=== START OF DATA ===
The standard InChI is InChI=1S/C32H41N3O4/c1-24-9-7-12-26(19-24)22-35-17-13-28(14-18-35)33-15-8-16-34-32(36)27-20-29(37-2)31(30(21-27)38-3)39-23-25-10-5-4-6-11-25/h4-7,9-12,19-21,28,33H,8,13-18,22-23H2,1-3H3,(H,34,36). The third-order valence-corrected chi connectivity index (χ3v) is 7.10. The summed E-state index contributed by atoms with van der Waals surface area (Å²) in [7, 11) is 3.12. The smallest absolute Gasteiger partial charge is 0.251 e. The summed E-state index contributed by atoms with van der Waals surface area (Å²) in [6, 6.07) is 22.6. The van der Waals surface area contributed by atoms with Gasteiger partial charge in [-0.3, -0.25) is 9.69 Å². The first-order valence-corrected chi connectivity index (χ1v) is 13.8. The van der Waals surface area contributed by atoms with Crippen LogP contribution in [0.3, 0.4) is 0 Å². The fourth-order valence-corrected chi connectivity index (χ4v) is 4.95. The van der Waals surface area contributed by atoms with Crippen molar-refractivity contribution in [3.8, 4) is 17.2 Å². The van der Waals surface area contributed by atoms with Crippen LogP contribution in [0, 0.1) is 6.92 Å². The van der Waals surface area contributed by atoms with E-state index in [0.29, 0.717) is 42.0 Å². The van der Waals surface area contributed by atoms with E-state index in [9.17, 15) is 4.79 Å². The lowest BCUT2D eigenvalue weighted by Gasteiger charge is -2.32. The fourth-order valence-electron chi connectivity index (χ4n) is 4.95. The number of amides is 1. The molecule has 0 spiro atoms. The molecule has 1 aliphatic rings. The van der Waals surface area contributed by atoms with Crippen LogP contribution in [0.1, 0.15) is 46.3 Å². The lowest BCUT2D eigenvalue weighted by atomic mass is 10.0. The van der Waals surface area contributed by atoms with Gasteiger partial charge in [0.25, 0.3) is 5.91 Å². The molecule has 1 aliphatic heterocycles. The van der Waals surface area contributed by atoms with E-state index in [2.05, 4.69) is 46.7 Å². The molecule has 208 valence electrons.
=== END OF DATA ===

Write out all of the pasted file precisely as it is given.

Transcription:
The standard InChI is InChI=1S/C32H41N3O4/c1-24-9-7-12-26(19-24)22-35-17-13-28(14-18-35)33-15-8-16-34-32(36)27-20-29(37-2)31(30(21-27)38-3)39-23-25-10-5-4-6-11-25/h4-7,9-12,19-21,28,33H,8,13-18,22-23H2,1-3H3,(H,34,36). The third-order valence-corrected chi connectivity index (χ3v) is 7.10. The summed E-state index contributed by atoms with van der Waals surface area (Å²) in [7, 11) is 3.12. The smallest absolute Gasteiger partial charge is 0.251 e. The summed E-state index contributed by atoms with van der Waals surface area (Å²) in [6, 6.07) is 22.6. The van der Waals surface area contributed by atoms with Gasteiger partial charge in [-0.3, -0.25) is 9.69 Å². The first-order valence-corrected chi connectivity index (χ1v) is 13.8. The van der Waals surface area contributed by atoms with Crippen LogP contribution in [0.3, 0.4) is 0 Å². The fourth-order valence-corrected chi connectivity index (χ4v) is 4.95. The van der Waals surface area contributed by atoms with Crippen molar-refractivity contribution in [3.8, 4) is 17.2 Å². The van der Waals surface area contributed by atoms with Crippen LogP contribution in [0, 0.1) is 6.92 Å². The van der Waals surface area contributed by atoms with E-state index in [0.29, 0.717) is 42.0 Å². The van der Waals surface area contributed by atoms with E-state index in [9.17, 15) is 4.79 Å². The lowest BCUT2D eigenvalue weighted by Gasteiger charge is -2.32. The fourth-order valence-electron chi connectivity index (χ4n) is 4.95. The number of amides is 1. The molecule has 0 spiro atoms. The molecule has 1 aliphatic rings. The van der Waals surface area contributed by atoms with Crippen LogP contribution in [0.1, 0.15) is 46.3 Å². The lowest BCUT2D eigenvalue weighted by atomic mass is 10.0. The van der Waals surface area contributed by atoms with Gasteiger partial charge in [0.25, 0.3) is 5.91 Å². The molecule has 1 aliphatic heterocycles. The van der Waals surface area contributed by atoms with E-state index in [2.05, 4.69) is 46.7 Å². The molecule has 208 valence electrons.